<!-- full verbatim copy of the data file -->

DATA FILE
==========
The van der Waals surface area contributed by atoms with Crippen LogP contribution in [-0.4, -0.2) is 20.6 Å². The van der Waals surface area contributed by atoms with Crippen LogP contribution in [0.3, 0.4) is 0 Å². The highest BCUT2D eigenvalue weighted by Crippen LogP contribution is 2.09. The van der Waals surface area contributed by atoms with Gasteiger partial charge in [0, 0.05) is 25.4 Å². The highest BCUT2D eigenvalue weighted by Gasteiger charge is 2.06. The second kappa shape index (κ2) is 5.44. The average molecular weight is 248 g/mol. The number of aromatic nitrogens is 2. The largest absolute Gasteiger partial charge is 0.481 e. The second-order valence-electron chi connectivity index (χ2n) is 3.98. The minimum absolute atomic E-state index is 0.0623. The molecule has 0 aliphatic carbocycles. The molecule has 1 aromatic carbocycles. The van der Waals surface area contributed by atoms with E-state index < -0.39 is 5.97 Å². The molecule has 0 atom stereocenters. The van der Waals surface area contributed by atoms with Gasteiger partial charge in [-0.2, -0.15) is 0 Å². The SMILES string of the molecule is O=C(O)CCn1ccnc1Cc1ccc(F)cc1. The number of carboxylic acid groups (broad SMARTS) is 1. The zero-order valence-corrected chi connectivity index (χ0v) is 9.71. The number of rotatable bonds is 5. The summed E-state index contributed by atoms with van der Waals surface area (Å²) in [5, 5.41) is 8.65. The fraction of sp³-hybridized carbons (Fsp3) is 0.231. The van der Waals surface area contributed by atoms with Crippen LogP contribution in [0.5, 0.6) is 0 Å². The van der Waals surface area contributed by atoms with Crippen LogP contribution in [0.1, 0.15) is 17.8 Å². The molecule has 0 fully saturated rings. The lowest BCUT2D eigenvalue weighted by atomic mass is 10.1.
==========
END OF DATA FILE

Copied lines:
The van der Waals surface area contributed by atoms with Crippen LogP contribution in [-0.4, -0.2) is 20.6 Å². The van der Waals surface area contributed by atoms with Crippen LogP contribution in [0.3, 0.4) is 0 Å². The highest BCUT2D eigenvalue weighted by Crippen LogP contribution is 2.09. The van der Waals surface area contributed by atoms with Gasteiger partial charge in [0, 0.05) is 25.4 Å². The highest BCUT2D eigenvalue weighted by Gasteiger charge is 2.06. The second kappa shape index (κ2) is 5.44. The average molecular weight is 248 g/mol. The number of aromatic nitrogens is 2. The largest absolute Gasteiger partial charge is 0.481 e. The second-order valence-electron chi connectivity index (χ2n) is 3.98. The minimum absolute atomic E-state index is 0.0623. The molecule has 0 aliphatic carbocycles. The molecule has 1 aromatic carbocycles. The van der Waals surface area contributed by atoms with E-state index < -0.39 is 5.97 Å². The molecule has 0 atom stereocenters. The van der Waals surface area contributed by atoms with Gasteiger partial charge in [-0.2, -0.15) is 0 Å². The SMILES string of the molecule is O=C(O)CCn1ccnc1Cc1ccc(F)cc1. The number of carboxylic acid groups (broad SMARTS) is 1. The zero-order valence-corrected chi connectivity index (χ0v) is 9.71. The number of rotatable bonds is 5. The summed E-state index contributed by atoms with van der Waals surface area (Å²) in [5, 5.41) is 8.65. The fraction of sp³-hybridized carbons (Fsp3) is 0.231. The van der Waals surface area contributed by atoms with Crippen LogP contribution in [0.5, 0.6) is 0 Å². The van der Waals surface area contributed by atoms with Crippen LogP contribution in [0.1, 0.15) is 17.8 Å². The molecule has 0 fully saturated rings. The lowest BCUT2D eigenvalue weighted by atomic mass is 10.1.